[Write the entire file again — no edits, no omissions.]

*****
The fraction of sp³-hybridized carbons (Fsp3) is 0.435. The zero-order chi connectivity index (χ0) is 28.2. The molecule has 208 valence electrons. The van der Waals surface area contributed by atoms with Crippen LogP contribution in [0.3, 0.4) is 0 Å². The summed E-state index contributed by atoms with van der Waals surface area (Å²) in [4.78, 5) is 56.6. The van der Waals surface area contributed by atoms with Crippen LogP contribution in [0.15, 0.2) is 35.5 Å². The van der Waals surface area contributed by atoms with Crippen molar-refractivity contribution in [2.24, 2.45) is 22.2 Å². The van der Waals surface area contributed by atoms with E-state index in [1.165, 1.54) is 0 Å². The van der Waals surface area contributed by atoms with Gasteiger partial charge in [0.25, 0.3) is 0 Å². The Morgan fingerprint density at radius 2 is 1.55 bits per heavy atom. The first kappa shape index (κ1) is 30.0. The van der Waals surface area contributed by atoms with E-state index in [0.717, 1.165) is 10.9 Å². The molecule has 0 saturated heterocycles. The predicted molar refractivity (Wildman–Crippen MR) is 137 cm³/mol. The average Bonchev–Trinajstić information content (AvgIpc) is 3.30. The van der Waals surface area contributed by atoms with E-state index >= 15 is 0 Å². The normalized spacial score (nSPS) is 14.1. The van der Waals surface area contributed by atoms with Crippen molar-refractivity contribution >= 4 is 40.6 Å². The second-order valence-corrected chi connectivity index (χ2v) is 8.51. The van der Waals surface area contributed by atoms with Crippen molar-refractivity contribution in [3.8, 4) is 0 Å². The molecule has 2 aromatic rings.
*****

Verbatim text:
The fraction of sp³-hybridized carbons (Fsp3) is 0.435. The zero-order chi connectivity index (χ0) is 28.2. The molecule has 208 valence electrons. The van der Waals surface area contributed by atoms with Crippen LogP contribution in [0.3, 0.4) is 0 Å². The summed E-state index contributed by atoms with van der Waals surface area (Å²) in [4.78, 5) is 56.6. The van der Waals surface area contributed by atoms with Crippen LogP contribution in [0.15, 0.2) is 35.5 Å². The van der Waals surface area contributed by atoms with Crippen molar-refractivity contribution in [2.24, 2.45) is 22.2 Å². The van der Waals surface area contributed by atoms with E-state index in [1.165, 1.54) is 0 Å². The van der Waals surface area contributed by atoms with Gasteiger partial charge in [0.25, 0.3) is 0 Å². The Morgan fingerprint density at radius 2 is 1.55 bits per heavy atom. The first kappa shape index (κ1) is 30.0. The van der Waals surface area contributed by atoms with E-state index in [0.717, 1.165) is 10.9 Å². The molecule has 0 saturated heterocycles. The predicted molar refractivity (Wildman–Crippen MR) is 137 cm³/mol. The average Bonchev–Trinajstić information content (AvgIpc) is 3.30. The van der Waals surface area contributed by atoms with E-state index >= 15 is 0 Å². The normalized spacial score (nSPS) is 14.1. The van der Waals surface area contributed by atoms with Crippen molar-refractivity contribution >= 4 is 40.6 Å². The second-order valence-corrected chi connectivity index (χ2v) is 8.51. The van der Waals surface area contributed by atoms with Crippen molar-refractivity contribution in [3.8, 4) is 0 Å². The molecule has 2 aromatic rings.